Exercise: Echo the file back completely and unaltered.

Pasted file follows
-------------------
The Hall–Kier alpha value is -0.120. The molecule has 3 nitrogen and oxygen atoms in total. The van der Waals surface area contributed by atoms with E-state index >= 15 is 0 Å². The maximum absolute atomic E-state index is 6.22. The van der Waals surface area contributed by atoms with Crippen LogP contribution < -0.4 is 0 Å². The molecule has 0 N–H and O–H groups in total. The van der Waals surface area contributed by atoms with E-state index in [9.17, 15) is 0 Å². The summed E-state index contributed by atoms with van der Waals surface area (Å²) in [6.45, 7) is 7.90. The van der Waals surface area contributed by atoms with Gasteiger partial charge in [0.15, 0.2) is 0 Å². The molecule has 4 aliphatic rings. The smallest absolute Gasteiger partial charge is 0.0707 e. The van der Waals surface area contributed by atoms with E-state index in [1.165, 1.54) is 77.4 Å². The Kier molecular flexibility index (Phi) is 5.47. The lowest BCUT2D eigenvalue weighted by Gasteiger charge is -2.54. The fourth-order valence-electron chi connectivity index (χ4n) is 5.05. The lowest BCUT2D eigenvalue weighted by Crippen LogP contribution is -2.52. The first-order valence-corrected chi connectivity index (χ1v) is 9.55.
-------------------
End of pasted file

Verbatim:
The Hall–Kier alpha value is -0.120. The molecule has 3 nitrogen and oxygen atoms in total. The van der Waals surface area contributed by atoms with E-state index >= 15 is 0 Å². The maximum absolute atomic E-state index is 6.22. The van der Waals surface area contributed by atoms with Crippen LogP contribution < -0.4 is 0 Å². The molecule has 0 N–H and O–H groups in total. The van der Waals surface area contributed by atoms with E-state index in [9.17, 15) is 0 Å². The summed E-state index contributed by atoms with van der Waals surface area (Å²) in [6.45, 7) is 7.90. The van der Waals surface area contributed by atoms with Gasteiger partial charge in [0.15, 0.2) is 0 Å². The molecule has 4 aliphatic rings. The smallest absolute Gasteiger partial charge is 0.0707 e. The van der Waals surface area contributed by atoms with E-state index in [1.165, 1.54) is 77.4 Å². The Kier molecular flexibility index (Phi) is 5.47. The lowest BCUT2D eigenvalue weighted by Gasteiger charge is -2.54. The fourth-order valence-electron chi connectivity index (χ4n) is 5.05. The lowest BCUT2D eigenvalue weighted by Crippen LogP contribution is -2.52. The first-order valence-corrected chi connectivity index (χ1v) is 9.55.